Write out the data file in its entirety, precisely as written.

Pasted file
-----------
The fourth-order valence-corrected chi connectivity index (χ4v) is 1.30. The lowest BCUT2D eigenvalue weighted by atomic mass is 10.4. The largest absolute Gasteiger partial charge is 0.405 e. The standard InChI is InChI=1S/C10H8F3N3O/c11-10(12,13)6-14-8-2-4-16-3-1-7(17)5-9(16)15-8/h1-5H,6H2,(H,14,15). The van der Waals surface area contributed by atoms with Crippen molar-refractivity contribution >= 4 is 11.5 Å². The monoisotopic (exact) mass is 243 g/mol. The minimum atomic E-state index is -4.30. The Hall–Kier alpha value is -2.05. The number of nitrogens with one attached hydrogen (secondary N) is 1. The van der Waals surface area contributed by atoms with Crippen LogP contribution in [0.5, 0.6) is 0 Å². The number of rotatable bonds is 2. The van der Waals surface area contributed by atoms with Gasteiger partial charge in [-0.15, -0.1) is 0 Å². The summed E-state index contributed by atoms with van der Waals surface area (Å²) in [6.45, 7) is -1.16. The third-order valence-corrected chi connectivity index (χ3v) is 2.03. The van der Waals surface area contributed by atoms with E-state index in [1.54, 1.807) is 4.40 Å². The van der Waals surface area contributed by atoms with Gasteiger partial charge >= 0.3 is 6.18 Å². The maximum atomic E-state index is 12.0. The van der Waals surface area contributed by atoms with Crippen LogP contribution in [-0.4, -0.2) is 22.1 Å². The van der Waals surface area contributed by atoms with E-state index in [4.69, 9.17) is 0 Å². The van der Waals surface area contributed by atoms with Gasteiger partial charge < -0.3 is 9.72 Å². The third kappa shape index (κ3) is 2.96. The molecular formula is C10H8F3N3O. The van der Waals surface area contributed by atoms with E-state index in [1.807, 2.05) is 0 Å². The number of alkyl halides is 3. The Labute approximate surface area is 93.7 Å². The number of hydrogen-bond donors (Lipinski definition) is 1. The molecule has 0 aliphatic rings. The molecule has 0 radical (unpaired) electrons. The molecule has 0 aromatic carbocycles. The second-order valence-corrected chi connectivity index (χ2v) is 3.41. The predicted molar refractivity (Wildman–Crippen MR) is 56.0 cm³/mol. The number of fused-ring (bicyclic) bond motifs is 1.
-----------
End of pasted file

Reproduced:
The fourth-order valence-corrected chi connectivity index (χ4v) is 1.30. The lowest BCUT2D eigenvalue weighted by atomic mass is 10.4. The largest absolute Gasteiger partial charge is 0.405 e. The standard InChI is InChI=1S/C10H8F3N3O/c11-10(12,13)6-14-8-2-4-16-3-1-7(17)5-9(16)15-8/h1-5H,6H2,(H,14,15). The van der Waals surface area contributed by atoms with Crippen molar-refractivity contribution >= 4 is 11.5 Å². The monoisotopic (exact) mass is 243 g/mol. The minimum atomic E-state index is -4.30. The Hall–Kier alpha value is -2.05. The number of nitrogens with one attached hydrogen (secondary N) is 1. The van der Waals surface area contributed by atoms with Crippen LogP contribution in [0.5, 0.6) is 0 Å². The number of rotatable bonds is 2. The van der Waals surface area contributed by atoms with Gasteiger partial charge in [-0.15, -0.1) is 0 Å². The summed E-state index contributed by atoms with van der Waals surface area (Å²) in [6.45, 7) is -1.16. The third-order valence-corrected chi connectivity index (χ3v) is 2.03. The van der Waals surface area contributed by atoms with E-state index in [1.54, 1.807) is 4.40 Å². The van der Waals surface area contributed by atoms with Gasteiger partial charge >= 0.3 is 6.18 Å². The maximum atomic E-state index is 12.0. The van der Waals surface area contributed by atoms with Crippen LogP contribution in [-0.4, -0.2) is 22.1 Å². The van der Waals surface area contributed by atoms with E-state index in [4.69, 9.17) is 0 Å². The van der Waals surface area contributed by atoms with Gasteiger partial charge < -0.3 is 9.72 Å². The third kappa shape index (κ3) is 2.96. The molecular formula is C10H8F3N3O. The van der Waals surface area contributed by atoms with E-state index in [1.807, 2.05) is 0 Å². The number of alkyl halides is 3. The Labute approximate surface area is 93.7 Å². The number of hydrogen-bond donors (Lipinski definition) is 1. The molecule has 0 aliphatic rings. The molecule has 0 radical (unpaired) electrons. The molecule has 0 aromatic carbocycles. The second-order valence-corrected chi connectivity index (χ2v) is 3.41. The predicted molar refractivity (Wildman–Crippen MR) is 56.0 cm³/mol. The number of fused-ring (bicyclic) bond motifs is 1.